In Search of Advanced X-ray Techniques, Novel Sample Environments and Next-generation Materials

Elucidating the structure and dynamics of polymeric-, protein- and hybrid-based materials is an under explored area that needs to be addressed further to solve many challenging problems in designing next-generation materials. Targeting these materials, using hard/tender/soft X-rays along with novel sample environments and real-time data treatment can probe the complexity of nano- and meso-scale materials. Combining tender resonant X-ray scattering with tender X-ray absorption spectroscopy, at the newly developed end-station TReXS, is a unique chemical sensitive structure probe to identify the chemical components of multi-component systems. Tuning X-ray photon energies to match the absorption spectrum of different chemical components can selectively enhance the scattering contributions from different components, enabling the complex morphologies to be resolved with more details. In this talk, I will describe the capabilities of TReXS beamline that has recently been developed at the Advanced Light Source (ALS) at Berkeley National Lab in California. I will also present some results of polymer, bio and multi-component systems, collected at the ALS, LCLS, ESRF, APS and NSLS-II, as the objective of this talk is not only to describe the advanced TReXS beamline and the novel sample environments but also to promote collaboration among researchers in different disciplines at SU/KTH.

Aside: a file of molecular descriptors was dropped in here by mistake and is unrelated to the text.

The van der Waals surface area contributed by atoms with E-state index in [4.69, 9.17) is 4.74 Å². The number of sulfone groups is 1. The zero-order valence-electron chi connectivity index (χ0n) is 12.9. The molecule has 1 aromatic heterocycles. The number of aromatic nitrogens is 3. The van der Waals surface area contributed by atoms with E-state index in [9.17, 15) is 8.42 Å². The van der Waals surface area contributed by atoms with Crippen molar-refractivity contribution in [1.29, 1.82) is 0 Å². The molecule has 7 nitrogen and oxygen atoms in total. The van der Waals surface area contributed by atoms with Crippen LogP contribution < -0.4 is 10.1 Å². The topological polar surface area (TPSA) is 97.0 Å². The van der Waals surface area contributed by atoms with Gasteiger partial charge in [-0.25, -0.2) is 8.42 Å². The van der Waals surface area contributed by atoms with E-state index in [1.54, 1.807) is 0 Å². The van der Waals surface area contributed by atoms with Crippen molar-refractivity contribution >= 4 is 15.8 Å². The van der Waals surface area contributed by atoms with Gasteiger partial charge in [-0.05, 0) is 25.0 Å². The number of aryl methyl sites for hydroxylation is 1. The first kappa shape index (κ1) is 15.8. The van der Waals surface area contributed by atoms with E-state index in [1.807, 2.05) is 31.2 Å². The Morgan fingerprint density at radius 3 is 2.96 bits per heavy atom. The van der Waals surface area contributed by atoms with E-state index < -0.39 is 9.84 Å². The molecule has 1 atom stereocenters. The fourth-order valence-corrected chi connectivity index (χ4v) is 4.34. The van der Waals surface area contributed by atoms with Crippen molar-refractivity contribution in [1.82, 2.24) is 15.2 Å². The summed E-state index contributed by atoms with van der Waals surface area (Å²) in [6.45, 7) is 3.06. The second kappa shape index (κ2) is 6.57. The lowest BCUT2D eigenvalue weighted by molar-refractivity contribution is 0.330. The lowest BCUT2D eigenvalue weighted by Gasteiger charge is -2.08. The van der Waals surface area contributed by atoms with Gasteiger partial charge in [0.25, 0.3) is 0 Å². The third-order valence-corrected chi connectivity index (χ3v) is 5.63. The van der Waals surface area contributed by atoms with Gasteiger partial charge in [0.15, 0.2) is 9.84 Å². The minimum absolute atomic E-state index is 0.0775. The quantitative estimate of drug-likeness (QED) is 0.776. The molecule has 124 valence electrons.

Mo Segad (1,2,3) 

(1)Arrhenius Laboratory, Stockholm University, Stockholm 10691, Sweden, (2)Advanced Light Source, Lawrence Berkeley National Laboratory, Berkeley, CA 94720, USA and (3) X-ray Scattering Facility, Materials Research Institute, Penn State, PA 16802, USA